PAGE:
A mother who has raised her son. He is grown. He is independent. Well almost. Maybe he still lives at home, but at least she has him close. Her other children are gone. They have moved on. They all have new families. Without her youngest son life would be lonely. She is glad he lived at home with her. Her husband was on the road. It was often just the two of them. It was nice. He was working nights. She returned from a shopping trip and was surprised not to see him up and about getting ready for work. Well, no matter, she would go upstairs and wake him up. He was still cute when he slept. Sometimes she could almost picture the little toddler he used to be. She climbed the stairs and contemplated what to make for dinner. She called his name. Nothing. He must be exhausted. She pushed open his door. Slap! The room was wrong. This was wrong. The horror was indescribable. Her son’s face was gone. A gun lay on the floor next to his bed. She blinked. The room hadn’t changed. The nightmare was too real. She needed someone to wake her up. Her son would be late for work.  She screamed his name until the The king nervously approached the deadly dragon and signaled his official trumpet blower. After the sounding of the horn, the king cleared his throat and spoke in his most official voice.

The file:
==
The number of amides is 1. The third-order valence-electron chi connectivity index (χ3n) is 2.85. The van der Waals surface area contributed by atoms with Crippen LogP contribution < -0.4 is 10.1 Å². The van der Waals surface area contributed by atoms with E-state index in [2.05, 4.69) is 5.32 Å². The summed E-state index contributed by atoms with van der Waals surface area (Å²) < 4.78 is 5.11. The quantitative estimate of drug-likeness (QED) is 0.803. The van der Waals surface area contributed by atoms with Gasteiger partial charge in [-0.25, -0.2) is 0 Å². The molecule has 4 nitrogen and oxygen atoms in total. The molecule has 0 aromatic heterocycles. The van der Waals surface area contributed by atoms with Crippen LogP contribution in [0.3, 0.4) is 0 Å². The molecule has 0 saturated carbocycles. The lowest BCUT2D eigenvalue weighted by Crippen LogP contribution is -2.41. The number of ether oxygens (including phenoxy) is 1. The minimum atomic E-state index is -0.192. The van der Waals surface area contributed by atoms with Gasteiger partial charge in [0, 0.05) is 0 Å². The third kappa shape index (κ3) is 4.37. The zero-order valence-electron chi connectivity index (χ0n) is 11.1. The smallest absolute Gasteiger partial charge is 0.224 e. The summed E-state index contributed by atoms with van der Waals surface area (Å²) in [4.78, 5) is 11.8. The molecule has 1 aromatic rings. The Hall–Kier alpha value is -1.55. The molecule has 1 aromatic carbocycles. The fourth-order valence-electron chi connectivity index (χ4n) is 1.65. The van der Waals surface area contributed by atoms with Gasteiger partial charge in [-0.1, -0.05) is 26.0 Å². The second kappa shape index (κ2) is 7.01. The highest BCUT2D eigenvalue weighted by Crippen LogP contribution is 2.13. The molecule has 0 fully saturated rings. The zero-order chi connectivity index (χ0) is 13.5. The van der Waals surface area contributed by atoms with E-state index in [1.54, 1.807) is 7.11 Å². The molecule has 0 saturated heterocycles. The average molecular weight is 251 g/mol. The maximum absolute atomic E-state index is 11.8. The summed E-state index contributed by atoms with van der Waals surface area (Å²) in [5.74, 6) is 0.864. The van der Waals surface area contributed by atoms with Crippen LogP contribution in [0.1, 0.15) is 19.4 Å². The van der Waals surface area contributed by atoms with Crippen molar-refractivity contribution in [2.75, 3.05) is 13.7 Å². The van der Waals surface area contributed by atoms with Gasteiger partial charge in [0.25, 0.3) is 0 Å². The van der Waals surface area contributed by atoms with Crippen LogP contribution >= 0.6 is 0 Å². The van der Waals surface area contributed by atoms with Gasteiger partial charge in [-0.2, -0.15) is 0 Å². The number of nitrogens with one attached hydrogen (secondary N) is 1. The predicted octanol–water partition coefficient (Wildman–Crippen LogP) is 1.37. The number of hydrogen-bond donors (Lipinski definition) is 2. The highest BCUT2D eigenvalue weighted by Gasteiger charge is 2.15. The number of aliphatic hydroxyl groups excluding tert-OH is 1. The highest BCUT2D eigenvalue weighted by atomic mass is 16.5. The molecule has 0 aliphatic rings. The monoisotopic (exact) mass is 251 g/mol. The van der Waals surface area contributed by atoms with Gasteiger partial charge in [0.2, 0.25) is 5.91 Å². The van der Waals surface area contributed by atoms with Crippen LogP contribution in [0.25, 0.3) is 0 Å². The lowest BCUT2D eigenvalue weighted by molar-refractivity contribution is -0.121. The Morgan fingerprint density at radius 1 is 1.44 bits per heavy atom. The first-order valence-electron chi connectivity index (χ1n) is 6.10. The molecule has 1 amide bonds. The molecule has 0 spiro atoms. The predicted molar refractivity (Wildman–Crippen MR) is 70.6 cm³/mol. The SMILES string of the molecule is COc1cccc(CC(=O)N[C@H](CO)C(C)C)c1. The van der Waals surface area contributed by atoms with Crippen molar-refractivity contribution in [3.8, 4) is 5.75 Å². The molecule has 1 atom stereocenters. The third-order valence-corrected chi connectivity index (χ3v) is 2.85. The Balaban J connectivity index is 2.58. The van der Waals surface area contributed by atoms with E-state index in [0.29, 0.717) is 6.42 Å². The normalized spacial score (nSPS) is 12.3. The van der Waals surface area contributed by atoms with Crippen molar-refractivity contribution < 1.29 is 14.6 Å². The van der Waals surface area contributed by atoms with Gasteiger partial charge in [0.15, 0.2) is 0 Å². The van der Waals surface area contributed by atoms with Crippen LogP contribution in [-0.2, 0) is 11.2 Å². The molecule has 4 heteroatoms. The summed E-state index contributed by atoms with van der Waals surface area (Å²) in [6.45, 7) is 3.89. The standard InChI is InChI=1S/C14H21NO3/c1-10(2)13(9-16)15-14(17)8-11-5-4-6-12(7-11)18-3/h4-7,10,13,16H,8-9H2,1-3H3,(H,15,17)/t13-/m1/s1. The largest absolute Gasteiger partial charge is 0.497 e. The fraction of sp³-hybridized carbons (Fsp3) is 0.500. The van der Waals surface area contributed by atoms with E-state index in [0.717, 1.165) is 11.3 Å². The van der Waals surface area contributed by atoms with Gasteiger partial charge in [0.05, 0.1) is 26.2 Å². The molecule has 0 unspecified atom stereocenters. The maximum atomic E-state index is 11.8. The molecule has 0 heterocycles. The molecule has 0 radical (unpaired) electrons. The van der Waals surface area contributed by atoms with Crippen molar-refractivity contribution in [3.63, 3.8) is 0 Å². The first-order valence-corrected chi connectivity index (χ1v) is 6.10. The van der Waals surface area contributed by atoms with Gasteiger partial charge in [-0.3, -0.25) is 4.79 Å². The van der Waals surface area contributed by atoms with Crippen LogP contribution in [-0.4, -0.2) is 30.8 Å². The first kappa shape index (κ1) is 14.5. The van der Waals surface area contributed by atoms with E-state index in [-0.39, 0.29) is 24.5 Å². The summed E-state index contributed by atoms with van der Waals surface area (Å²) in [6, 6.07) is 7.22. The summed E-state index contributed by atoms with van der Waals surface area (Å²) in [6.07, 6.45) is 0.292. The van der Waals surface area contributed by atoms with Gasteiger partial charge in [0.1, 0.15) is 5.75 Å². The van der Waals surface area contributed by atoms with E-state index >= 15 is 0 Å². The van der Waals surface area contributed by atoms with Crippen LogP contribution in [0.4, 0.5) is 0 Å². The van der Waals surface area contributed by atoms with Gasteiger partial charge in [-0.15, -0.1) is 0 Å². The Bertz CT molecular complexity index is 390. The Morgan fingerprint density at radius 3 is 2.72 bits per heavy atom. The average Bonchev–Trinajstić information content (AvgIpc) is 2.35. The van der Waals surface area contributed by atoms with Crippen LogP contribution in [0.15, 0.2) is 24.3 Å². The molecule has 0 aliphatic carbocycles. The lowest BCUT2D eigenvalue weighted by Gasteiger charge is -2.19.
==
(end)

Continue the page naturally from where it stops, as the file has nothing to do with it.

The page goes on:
“I, the King, of this most glorious kingdom present you with…” The king was not having an easy time with giving up his treasure, but an elbow from his wife, encouraged


sound became a howl. She didn’t want to, but she had to. She walked towards her sleeping son. She threw up. She couldn’t stop. Dry heaves so violent that she couldn’t catch her breath. Finally, she backed up until her back was against the wall. Then she ran, down the stairs, out into the cool evening air, and she screamed. No one came, no one heard. She was totally alone. The police were called. Her husband was called. The rest was blank. People came, but she was still alone. The nightmare was now her reality. There would be no waking up.